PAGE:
Some of the greatest challenges in managing the carbon-climate-human system for a sustainable future involve establishing appropriate criteria for comparing options. Ultimately, we need a framework where any option can be explored in terms of its implications for the climate system, its implications for energy, and its other impacts on ecosystems and humans (Raupach et al., Chapter 6). Many of the challenges involve processes that operate on different timescales. The sensitivity to time frame of the relative value of mitigating CO2 and CH4 emissions illustrates the problem. On a timescale of a few years, decreasing CH4 emissions has a large impact on climate, but this impact decreases over decades as a consequence of the relatively short atmospheric life of CH4 (Manne and Richels, Chapter 25). Carbon management through reforestation and afforestation potentially yields benefits over many decades, but these benefits disappear or reverse when forests stop growing, are harvested, or are disturbed. A decision about using a plot for a forest plantation versus a photovoltaic array needs to be based on a common framework for assessing the options, a framework that includes not only time frames, but also ancillary costs and benefits (Edmonds, Chapter 23).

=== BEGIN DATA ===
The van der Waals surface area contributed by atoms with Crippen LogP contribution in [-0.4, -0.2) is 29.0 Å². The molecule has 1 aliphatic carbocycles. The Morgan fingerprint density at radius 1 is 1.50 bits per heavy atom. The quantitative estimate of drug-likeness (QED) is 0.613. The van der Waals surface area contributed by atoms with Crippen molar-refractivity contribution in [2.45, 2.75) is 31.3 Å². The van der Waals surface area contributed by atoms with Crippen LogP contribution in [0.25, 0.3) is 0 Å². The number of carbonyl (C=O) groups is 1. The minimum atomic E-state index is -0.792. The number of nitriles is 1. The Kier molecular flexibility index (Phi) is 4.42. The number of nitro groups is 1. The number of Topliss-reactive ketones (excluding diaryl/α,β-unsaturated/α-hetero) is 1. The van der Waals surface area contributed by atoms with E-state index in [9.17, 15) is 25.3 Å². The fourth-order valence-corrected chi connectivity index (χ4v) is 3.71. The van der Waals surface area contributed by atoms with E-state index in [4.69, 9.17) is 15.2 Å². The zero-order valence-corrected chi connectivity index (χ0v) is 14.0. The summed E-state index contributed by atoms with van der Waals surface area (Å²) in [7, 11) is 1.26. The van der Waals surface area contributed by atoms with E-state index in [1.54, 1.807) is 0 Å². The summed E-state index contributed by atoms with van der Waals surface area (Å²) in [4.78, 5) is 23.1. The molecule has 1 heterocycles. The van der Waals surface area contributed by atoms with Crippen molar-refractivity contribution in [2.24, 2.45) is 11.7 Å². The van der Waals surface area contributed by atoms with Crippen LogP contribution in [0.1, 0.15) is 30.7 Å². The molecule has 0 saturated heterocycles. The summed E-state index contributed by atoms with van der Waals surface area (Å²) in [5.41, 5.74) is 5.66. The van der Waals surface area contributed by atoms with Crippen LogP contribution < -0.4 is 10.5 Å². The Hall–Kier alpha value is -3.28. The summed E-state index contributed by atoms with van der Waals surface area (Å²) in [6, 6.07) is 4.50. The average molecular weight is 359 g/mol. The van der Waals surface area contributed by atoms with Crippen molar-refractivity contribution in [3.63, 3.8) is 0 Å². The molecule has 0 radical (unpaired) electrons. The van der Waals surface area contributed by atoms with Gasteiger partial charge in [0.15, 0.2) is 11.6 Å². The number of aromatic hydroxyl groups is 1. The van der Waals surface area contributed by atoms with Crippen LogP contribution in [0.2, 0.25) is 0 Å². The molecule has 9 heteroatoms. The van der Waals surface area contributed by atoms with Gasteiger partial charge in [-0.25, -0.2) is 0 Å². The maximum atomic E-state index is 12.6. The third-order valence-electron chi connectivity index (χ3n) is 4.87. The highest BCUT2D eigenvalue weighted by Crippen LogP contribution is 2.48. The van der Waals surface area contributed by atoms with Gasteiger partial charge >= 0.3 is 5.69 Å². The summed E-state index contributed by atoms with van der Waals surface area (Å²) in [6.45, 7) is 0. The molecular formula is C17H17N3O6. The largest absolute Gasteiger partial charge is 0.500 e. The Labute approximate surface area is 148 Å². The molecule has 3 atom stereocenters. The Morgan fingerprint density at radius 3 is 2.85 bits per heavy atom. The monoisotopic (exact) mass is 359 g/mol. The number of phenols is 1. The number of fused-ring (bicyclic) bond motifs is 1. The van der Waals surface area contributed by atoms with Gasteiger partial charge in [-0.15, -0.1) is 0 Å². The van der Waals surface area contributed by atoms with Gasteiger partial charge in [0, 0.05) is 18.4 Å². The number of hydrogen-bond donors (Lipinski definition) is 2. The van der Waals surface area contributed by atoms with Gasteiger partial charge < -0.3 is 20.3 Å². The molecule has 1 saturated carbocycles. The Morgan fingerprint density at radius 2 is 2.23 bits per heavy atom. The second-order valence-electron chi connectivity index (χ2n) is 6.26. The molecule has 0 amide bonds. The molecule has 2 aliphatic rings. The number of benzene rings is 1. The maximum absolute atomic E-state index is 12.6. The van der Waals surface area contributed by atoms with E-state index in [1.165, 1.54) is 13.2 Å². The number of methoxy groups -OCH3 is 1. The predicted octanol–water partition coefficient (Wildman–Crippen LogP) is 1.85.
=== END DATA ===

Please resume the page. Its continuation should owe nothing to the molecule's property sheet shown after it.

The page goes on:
All of the decisions that underlie the transition to a sustainable energy future require placing the decision in a larger context (Raupach et al., Chapter 6). Institutions, culture, economic resources, and perspectives on intergenerational equity all shape opportunities for and constraints on managing the carbon cycle.
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Do we really want the one thing that gives us its resources unconditionally to suffer even more than it is suffering now? Nature, is a part of our being from the earliest human days. We respect Nature and it gives us its bounty, but in the recent past greedy money hungry corporations have made us all so destructive, so wasteful.